Simple and quick, I loved this mint pesto recipe from The Thin Chef. I can imagine a few ways to use it. Even the original concept, on pizza, sounds quite yummy and unusual. But the busy day I served this, a good coat of pesto on orzo-shaped pasta made the most sense. Nora was just learning to grasp slippery pasta. Next time, I'd love to try this on whole wheat pasta because it isn't as delicate as a tomato sauce. It can handle the extra grain of the heavy pasta.
When you have foods, you naturally need to find a way to use them. I had an odd selection of items that led to the creation of this recipe. Luckily, my husband was rather impressed with it, and we both enjoyed it. A warning: It was very filling, and for a light Sunday afternoon snack, we were happy eating just half for each of us.
Recipe for Spinach Pesto Quesadilla
2 Large Flour Tortillas
1/2 cup Spinach Basil Pesto
1/2 large tomato, sliced
5 black olives, sliced in thirds
1/4 shredded Parm/Reg or Jarlsberg Cheese
Warm a large skillet over medium heat. Place one flour tortilla on the skillet. Spread basil evenly to the edges of the tortilla. Top evenly with tomato slices and olives. Sprinkle cheese on top and cover with second tortilla. Warm until light brown and crisped on one side. Flip over
and cook on the other side. Slice with a pizza slicer (on a cutting board so you don't mess up your skillet).
Well, let's start by apologizing for a complete lack of tweeting this evening. My phone was dead when I awoke this morning. (The brain is forgetting to charge it at night.) And I appear to have lost my travel charger. I didn't get home until after dinner to get the phone charged.
Here is the spinach pesto I made to serve on pizza with fresh tomatoes instead of a marinara sauce. The rosemary bread at $5 for two loaves from Costco makes the pizza easy and tasty because it adds lots of flavor leaving only a need for a little salt and pepper on the tomatoes.
Well, my goal for putting that pound of spinach away in a week was not a success. Paul says my problem was that I never put enough spinach in the dishes. I also contribute part of the problem to not being home for two nights and running out of time in the mornings to make my smoothies the last four or five days.
I had been wanting an egg salad sandwich and was happy to make my own with a new supply of eggs purchased for holiday baking. Also, I came across some flatbread and was interested in giving it a try. Paul often likes sandwiches on pita bread, but good pita is hard to come by around here. I thought this might be an acceptable replacement.
This pasta recipe comes at the end of a number of fall recipes. I read in "Reader's Digest" last week that prices on produce actually go down when the product is hot and in season because there is plenty of the product, and they have to move quickly before they spoil. I found this to be true with apples because last week they were $0.44 higher at Costco than they were this week. So, be on the lookout for produce in season. You will save money and enjoy richer flavor.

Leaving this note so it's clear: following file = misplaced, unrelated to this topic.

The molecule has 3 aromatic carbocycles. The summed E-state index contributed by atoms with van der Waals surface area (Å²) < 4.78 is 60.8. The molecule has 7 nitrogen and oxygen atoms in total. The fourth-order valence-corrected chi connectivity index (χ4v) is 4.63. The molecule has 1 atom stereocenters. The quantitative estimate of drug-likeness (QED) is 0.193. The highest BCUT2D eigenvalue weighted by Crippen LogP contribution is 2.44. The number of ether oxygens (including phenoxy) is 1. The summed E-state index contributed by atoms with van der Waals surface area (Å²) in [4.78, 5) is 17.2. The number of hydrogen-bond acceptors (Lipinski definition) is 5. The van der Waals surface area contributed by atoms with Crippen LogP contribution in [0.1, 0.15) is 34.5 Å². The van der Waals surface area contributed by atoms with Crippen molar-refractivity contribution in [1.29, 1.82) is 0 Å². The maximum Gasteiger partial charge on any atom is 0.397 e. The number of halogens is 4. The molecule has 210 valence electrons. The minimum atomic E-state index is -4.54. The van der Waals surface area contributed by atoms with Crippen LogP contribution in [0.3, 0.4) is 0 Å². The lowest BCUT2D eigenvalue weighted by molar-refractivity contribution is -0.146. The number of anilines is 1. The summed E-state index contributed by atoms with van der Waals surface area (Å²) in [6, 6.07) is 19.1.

I made this appetizer twice last weekend. I have decided that spaghetti squash is best in October, because by November I was struggling to find good fall squash to purchase. The dish was a big hit at both events and the goods were all gone. There's no complement like the complement of disappearing food (as long as it isn't fed to the dog).
One of my EMTs said this was his favorite squash. So, I purhased some on Friday. By Saturday, we were eating lunch at some friend's house and were served Spaghetti Squash. He answered all of my questions about preparation. And I excitedly created this fabulous dish on Sunday. With a salad, French bread, and pan-fried scallops, I was in heaven.
The following post is in reference to that little bowl filled with green at the top left hand corner.
A few situations happening in just a week's time started me thinking about this post. It started when I read one of the many magazines in our office (unfortunately I do not remember which one) that said basil was hard to acquire for a pesto sauce and recommended some alternatives.
This was such a fun creation, with no basis of thought. I was just trying to use leftovers. I absolutely love the olive bread from our local Maitland Farmer's Market, but it is rather expensive at over $6 a loaf. I only get it on special occasions. The zucchini also came from an outdoor stall.
This is such a great, truly simple, and full-flavored recipe. We found it in the "Moosewood Simple Suppers" cookbook. We had given my mother-in-law the book for a holiday or birthday, and she repaid us with this meal.
I love the ingredients in this recipe. It came complements of "Moosewood Restaurant Cooks at Home." Naturally, I chose to make this recipe in the winter when oranges were at their peak. Local citrus is best when purchased from a trusted fruit stand as opposed to from a grocery store.